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August 14, 2011 4:50 pm
Multinational companies cannot afford to ignore emerging markets. Nor can they afford to ignore the difficulties involved.
With about half of global economic output now coming from emerging markets, multinationals have been right to increase their investments in these countries so that they now generate about 20 per cent of revenues from the developing world compared with 10 per cent 20 years ago.
The so-called Bric economies alone – Brazil, Russia, India and China – will add about $12,000bn to the world economy over the next decade, double the US and the eurozone combined, says Jim O’Neill of Goldman Sachs, coiner of the Brics concept. That leaves multinationals little choice about expanding their emerging market investments. Those that do not will cede vital ground to their rivals from the developed world and, increasingly, from emerging economies headed by China, India, Russia and Brazil.
Neville Isdell, head of the Investment Climate Facility, an Africa-focused investment promotion forum, and a former chief executive of Coca Cola, the US soft drinks group says: “I hear this question ‘How do you stop China?’ You don’t. You get in there.This will be the largest economy in the world”.
But, as this two-day Financial Times series will show, companies investing in emerging economies face multiple challenges. Broadly speaking these divide into two: challenges from local companies, be they competitors or partners; and challenges arising from the general business environment, ranging from corrupt customs officials and untransparent courts to strikes.
Without doubt, the most significant development is the emergence of big local companies ready to deal with western and Japanese multinationals on their own terms.
Today, alongside these resources majors, emerging markets are fostering future multinationals in manufacturing, such as Huawei and ZTE, the Chinese companies that rank among the world’s top five telecoms equipment makers, Tata, the Indian grouping that controls Jaguar Land Rover, the British vehicles group, and the Brazilian-led Anheuser-Busch InBev and South Africa’s SABMiller, the world’s largest brewers.
In services and finance, emerging markets companies are further behind, but they are certainly in the race in terms of size if not global reach. For example, three of the world’s top 10 banks in tier one capital terms are Chinese.
Some western companies complain their emerging market rivals – notably Chinese – benefit from unfair advantages, including restrictions on foreign access to their markets (especially in public procurement) and cheap state-driven finance.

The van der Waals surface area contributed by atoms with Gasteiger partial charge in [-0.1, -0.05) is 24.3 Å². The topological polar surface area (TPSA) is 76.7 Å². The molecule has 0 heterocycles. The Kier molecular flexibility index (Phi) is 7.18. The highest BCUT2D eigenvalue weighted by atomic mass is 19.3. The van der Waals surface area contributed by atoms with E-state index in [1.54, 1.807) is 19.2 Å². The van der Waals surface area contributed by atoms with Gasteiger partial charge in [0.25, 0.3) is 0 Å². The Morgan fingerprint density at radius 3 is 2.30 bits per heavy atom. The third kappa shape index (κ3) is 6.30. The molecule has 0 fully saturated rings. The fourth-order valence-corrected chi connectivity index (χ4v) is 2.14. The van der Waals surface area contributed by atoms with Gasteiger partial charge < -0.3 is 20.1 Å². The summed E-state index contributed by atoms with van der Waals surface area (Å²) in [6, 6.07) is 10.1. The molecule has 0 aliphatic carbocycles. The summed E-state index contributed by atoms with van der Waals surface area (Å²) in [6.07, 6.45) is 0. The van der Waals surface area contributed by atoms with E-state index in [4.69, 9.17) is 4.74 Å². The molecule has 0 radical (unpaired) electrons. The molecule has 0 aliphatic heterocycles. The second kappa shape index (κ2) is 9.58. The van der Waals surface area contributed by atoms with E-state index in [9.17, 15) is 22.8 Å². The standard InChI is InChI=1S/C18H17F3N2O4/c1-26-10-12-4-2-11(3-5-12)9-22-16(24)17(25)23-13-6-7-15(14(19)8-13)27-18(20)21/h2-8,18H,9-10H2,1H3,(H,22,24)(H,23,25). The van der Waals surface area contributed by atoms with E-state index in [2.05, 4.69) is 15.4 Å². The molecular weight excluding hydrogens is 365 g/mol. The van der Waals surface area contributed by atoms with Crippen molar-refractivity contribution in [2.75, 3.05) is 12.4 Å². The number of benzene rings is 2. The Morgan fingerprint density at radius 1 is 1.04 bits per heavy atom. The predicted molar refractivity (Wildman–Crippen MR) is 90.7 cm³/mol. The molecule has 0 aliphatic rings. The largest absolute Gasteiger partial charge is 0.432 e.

Chinese executives retort that western companies are moaning because they are facing for the first time real competition from emerging market challengers.
This is not true, given the earlier emergence of Japanese and South Korean global companies. But this time the scale of the challenge is much larger.
Even when there is truth in the protectionist arguments, developed world multinationals cannot afford to rely on political counter-measures. History suggests they should instead address weaknesses and focus on strengths – as the US and European carmakers belatedly did in response to the rise of the Japanese car industry.
In a report last month, Boston Consulting Group argued that the only way for established multinationals to fight back was “by shifting their businesses to developing markets and focusing on services in which they hold a competitive lead”.
What about investors? Should they back multinationals or emerging market rivals? A Goldman Sachs report earlier this year argued that developed world multinationals were a good bet, with 50 selected groups having outperformed the S&P 500 index over five years.
But over 10 years, emerging markets have greatly outperformed developed world multinationals with emerging market exposure: the FTSE index of multinationals with 30 per cent or more revenues from outside their home turf has returned about 30 per cent in the past decade, compared with a 260 per cent gain in the MSCI emerging markets index.
The traditional response to this disparity is to say that emerging markets come with bigger risks. But the bigger they grow, the more stable their economies and the more successful their companies, the less this applies.
And the more compelling the reasons for established multinationals to increase their engagement – whatever the difficulties.
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